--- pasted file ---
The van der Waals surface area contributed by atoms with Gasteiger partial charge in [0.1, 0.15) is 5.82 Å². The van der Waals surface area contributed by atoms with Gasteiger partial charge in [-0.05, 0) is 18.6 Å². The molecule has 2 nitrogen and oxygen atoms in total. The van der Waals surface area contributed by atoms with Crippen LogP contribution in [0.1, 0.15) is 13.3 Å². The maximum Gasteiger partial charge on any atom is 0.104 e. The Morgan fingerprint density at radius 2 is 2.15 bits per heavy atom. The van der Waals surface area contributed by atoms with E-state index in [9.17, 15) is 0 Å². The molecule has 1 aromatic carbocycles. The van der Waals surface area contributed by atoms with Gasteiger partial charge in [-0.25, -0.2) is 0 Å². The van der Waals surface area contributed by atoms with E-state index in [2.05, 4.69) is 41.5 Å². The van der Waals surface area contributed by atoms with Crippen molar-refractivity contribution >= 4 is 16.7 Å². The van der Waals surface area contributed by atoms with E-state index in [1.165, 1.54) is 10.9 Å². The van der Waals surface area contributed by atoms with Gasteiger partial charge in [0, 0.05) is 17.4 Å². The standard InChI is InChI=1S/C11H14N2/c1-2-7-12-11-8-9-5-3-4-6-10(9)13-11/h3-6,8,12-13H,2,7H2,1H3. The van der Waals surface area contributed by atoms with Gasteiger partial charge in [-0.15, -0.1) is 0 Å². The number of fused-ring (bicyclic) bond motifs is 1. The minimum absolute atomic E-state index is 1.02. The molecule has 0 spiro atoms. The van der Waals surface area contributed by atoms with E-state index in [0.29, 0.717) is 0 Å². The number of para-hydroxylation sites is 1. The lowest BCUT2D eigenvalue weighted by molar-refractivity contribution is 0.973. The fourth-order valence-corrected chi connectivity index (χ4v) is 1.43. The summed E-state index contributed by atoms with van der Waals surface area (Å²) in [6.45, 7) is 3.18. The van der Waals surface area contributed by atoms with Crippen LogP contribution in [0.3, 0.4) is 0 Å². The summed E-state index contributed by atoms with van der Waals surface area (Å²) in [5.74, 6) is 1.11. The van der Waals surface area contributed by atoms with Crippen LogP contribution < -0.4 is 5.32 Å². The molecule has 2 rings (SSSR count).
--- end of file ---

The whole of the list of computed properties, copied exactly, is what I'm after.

The van der Waals surface area contributed by atoms with Gasteiger partial charge in [0.1, 0.15) is 5.82 Å². The van der Waals surface area contributed by atoms with Gasteiger partial charge in [-0.05, 0) is 18.6 Å². The molecule has 2 nitrogen and oxygen atoms in total. The van der Waals surface area contributed by atoms with Crippen LogP contribution in [0.1, 0.15) is 13.3 Å². The maximum Gasteiger partial charge on any atom is 0.104 e. The Morgan fingerprint density at radius 2 is 2.15 bits per heavy atom. The van der Waals surface area contributed by atoms with E-state index in [9.17, 15) is 0 Å². The molecule has 1 aromatic carbocycles. The van der Waals surface area contributed by atoms with Gasteiger partial charge in [-0.25, -0.2) is 0 Å². The van der Waals surface area contributed by atoms with E-state index in [2.05, 4.69) is 41.5 Å². The van der Waals surface area contributed by atoms with Crippen molar-refractivity contribution >= 4 is 16.7 Å². The van der Waals surface area contributed by atoms with E-state index in [1.165, 1.54) is 10.9 Å². The van der Waals surface area contributed by atoms with Gasteiger partial charge in [0, 0.05) is 17.4 Å². The standard InChI is InChI=1S/C11H14N2/c1-2-7-12-11-8-9-5-3-4-6-10(9)13-11/h3-6,8,12-13H,2,7H2,1H3. The van der Waals surface area contributed by atoms with Gasteiger partial charge in [-0.15, -0.1) is 0 Å². The number of fused-ring (bicyclic) bond motifs is 1. The minimum absolute atomic E-state index is 1.02. The molecule has 0 spiro atoms. The van der Waals surface area contributed by atoms with E-state index in [0.29, 0.717) is 0 Å². The number of para-hydroxylation sites is 1. The lowest BCUT2D eigenvalue weighted by molar-refractivity contribution is 0.973. The fourth-order valence-corrected chi connectivity index (χ4v) is 1.43. The summed E-state index contributed by atoms with van der Waals surface area (Å²) in [6.45, 7) is 3.18. The van der Waals surface area contributed by atoms with Crippen LogP contribution in [0.3, 0.4) is 0 Å². The summed E-state index contributed by atoms with van der Waals surface area (Å²) in [5.74, 6) is 1.11. The van der Waals surface area contributed by atoms with Crippen LogP contribution < -0.4 is 5.32 Å². The molecule has 2 rings (SSSR count).